North Carolina Newspapers

Listen to our Clarion Watchrvord—We are Lifting Ax We Climb’’
APRIL, 1955
Our Distinguished Guest Speaker
Mrs. Irene McCoy Gaines of Chicago
Born in Ocala, Florida, Mrs. Gaines was
brought to Chicgo when an infant. She
began her training at the old Armour
Mission Kindergarten; graduated from
elementary and high schools of Chicago
and is a graduate of Fisk University. She
has studied Social Service Administra
tion at the University of Chicago and at
Loyola. She resides at 3262 Vernon Ave
nue, Chicago, Illinois with her husband.
Attorney Harris B. Gaines, former Rep
resentative in Illinois General Assembly,
and her two sons, Harris, Jr, and Charles.
Mrs. Gaines has served as president of
the Chicago and Northern District As
sociation of Colored Women; president of
the Illinois Association of Colored Women;
is the present first recording secretary of
the National Association of Colored Wom
en; is serving her 10th term as president
of the Chicago Council of Negro Organi
zations, the coordinating agency of near
ly one hundred civic, educational, relig
ious and labor organizations; Past Matron
of Northern Light Chapter No. 28, Order
of the Eastern Star; member. Board of
Directors, Chicago Branch NAACP; Illi
nois Child Labor Committee, Citizens
School Committee, Women’s Conference
on Legislation; Vice Chairman, Women’s
Joint Committee on Adequate Housing.
In April, 1941, she led the first “March
on Washington” in behalf of fair employ
ment practices, and other civil rights for
Colored people. During subsequent years
she has participated in many efforts which
have taken her to Washington, Spring-
field and other places in behalf of justice
and democratic practices toward all peo
ple. She made a plea in behalf of minority
rights before the United Nations As
sembly at Lake Success, N. Y. She was
chairman of the Illinois Delegation to the
National Emergency Mobilization to
Washington, D. C. (Jan. 1950) for the
passage of FEPC and other civil rights
APPOINTMENTS: She served as a
member of President Hoover’s Plan Com
mission; and was appointed by him as a
member of the President’s Housing Con
ference. She was appointed Republican
State Central Committeewoman of the
Fh'st Congressional District; appointed by
Major Kennelly a n\ember of the Citizens
Advisory Committee to the Chicago Plan
Commission; and also serves by appoint
ment of Superintendent Hunt a member
15th President of National Association of
Colored Women’s Clubs
of the Citizens Advisory Committee on
Intercultural Activities in Chicago Public
Mrs. Gaines worked for fifteen years as
an employee and social worker in the
Cook Coimty Bureau of Public Welfare
(Chicago). She has also served as Case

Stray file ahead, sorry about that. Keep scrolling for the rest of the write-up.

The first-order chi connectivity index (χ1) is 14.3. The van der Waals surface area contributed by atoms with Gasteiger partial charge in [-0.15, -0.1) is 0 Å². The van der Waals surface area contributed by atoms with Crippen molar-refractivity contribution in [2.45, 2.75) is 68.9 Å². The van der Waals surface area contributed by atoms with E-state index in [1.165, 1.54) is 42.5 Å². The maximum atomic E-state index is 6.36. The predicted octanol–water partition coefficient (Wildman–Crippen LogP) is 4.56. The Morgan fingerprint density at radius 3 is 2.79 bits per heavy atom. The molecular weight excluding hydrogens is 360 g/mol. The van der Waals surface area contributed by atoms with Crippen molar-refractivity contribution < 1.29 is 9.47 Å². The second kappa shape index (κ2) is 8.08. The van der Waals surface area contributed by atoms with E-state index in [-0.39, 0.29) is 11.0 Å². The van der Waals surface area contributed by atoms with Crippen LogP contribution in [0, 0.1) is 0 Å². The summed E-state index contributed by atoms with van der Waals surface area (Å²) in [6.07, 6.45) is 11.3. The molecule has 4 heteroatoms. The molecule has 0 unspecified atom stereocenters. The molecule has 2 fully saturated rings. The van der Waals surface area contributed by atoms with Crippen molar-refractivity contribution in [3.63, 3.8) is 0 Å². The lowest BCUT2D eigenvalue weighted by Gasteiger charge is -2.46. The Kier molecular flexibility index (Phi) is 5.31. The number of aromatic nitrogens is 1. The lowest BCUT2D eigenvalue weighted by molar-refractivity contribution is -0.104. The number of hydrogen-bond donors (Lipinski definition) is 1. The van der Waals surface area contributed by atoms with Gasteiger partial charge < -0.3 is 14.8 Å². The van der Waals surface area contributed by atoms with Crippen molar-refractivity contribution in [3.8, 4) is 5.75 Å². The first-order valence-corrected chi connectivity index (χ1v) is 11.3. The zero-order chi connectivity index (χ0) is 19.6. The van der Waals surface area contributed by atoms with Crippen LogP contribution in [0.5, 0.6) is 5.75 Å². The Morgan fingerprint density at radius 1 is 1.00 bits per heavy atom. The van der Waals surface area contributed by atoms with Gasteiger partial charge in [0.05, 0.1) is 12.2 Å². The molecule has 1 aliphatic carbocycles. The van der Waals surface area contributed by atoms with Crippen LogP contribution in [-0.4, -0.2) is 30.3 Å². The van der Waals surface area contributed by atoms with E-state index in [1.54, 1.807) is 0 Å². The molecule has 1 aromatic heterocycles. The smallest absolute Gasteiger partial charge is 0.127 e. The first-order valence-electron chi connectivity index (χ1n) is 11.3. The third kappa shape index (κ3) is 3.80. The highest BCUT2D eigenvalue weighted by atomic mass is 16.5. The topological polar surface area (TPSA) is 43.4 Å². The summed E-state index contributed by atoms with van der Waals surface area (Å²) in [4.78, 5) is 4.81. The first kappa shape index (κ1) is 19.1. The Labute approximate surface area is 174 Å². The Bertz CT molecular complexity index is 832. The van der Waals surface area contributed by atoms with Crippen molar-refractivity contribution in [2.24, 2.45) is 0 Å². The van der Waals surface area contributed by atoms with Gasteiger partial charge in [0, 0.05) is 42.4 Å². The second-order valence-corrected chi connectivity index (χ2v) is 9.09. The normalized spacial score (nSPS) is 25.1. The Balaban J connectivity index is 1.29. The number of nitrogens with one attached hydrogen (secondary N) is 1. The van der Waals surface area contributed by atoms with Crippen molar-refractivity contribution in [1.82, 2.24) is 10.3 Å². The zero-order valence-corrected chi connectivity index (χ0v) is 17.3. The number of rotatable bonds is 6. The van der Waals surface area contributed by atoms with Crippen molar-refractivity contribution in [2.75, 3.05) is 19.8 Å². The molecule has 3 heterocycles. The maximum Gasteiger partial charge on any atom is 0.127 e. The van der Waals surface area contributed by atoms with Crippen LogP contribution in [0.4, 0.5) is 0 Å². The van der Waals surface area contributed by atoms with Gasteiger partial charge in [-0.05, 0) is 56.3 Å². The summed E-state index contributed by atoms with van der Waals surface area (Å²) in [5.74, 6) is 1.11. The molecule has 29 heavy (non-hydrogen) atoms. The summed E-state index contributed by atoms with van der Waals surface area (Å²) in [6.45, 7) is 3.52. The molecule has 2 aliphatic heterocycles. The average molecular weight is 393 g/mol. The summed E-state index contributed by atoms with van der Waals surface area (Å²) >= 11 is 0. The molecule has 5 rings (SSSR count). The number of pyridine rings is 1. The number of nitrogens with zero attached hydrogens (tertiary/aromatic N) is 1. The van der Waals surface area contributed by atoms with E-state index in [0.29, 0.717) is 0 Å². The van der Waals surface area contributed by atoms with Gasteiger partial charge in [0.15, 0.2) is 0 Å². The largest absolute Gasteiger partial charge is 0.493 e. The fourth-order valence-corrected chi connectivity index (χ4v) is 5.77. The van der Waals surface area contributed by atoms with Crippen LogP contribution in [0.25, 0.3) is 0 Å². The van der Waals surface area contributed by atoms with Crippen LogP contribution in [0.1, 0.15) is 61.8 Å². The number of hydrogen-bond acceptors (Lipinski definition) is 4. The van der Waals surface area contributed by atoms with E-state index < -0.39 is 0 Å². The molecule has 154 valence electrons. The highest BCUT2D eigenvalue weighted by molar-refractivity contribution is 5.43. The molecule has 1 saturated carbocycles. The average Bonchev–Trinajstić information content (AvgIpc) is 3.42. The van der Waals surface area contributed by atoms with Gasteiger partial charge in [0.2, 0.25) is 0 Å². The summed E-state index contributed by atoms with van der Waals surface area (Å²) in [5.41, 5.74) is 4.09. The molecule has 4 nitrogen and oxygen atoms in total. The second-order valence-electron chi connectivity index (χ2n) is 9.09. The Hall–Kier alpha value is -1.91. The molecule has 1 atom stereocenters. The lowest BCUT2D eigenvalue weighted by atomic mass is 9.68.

Work Consultant for the Chicago Urban
League, and Director of its Woman’s Di
vision; as director of a recreational proj
ect for teen-agers for Parkway for Park
way Community House, the YMCA and
YWCA; for several years served as In
dustrial Secretary, Chicago YWCA; dur
ing World War I was a County Organizer
for War Camp Community Service; dur
ing World War II was an active member
of AW VS, and a member of Governor
Green’s Women’s Division, Illinois War
During the 1950 Primary and general
elections she was the only Colored wo
man on the ballot running for a County
Office, that of County Commissioner from
' the City of Chicago. This was the first
! time a Colored woman had been endorsed
by either of the two major parties for a
County office. Although not elected, Mrs.
Gaines polled 743,316 votes, the highest
number of votes received by any Re
publican candidate running in the city of
Continued on Page 2
An Opportune Place
For Convention
Toward the close of the meeting in High
Point last year, when the matter of the
time and place for the 1955 convention
was being considered, Mrs. Emerlyne
Hawkins moved rapidly but gracefully to
the front of the auditorium, and after ad
dressing the Chair, proceeded to extend
to the Convention as cordial and as pleas
ing an invitation as any organization
would ever wish to receive, urging our
acceptance of Concord as the place for
our 1955 convention. The applause that
Mrs. Hawkins received was an indica
tion of the great desire of our women to
extend the borders of our club work into
an area where more clubs are needed
and where the stimulus of our Convention
would be highly beneficial. This is true of
the area including Salisbury, Greensboro,
Charlotte, and Gastonia. Our delegates
are delighted to meet with the Concord
clubs. Surely the meeting of the state
Federation, May 13, 14 and 15 will awaken
a deeper interest in club work by women
throughout this section of North Carolina.
Mrs. Hawkins and Mrs. Louise Bost,
the president of the Concord Federated
clubs renewed the invitation at the meet
ing of the Executive Board at Palmer
Memorial Institute, January 15, 1955. It
is with great pleasure that the North
Carolina Federation of Negro Women’s
Clubs greets the Concord Federated clubs
with sincere appreciation for their most
cordial invitation.

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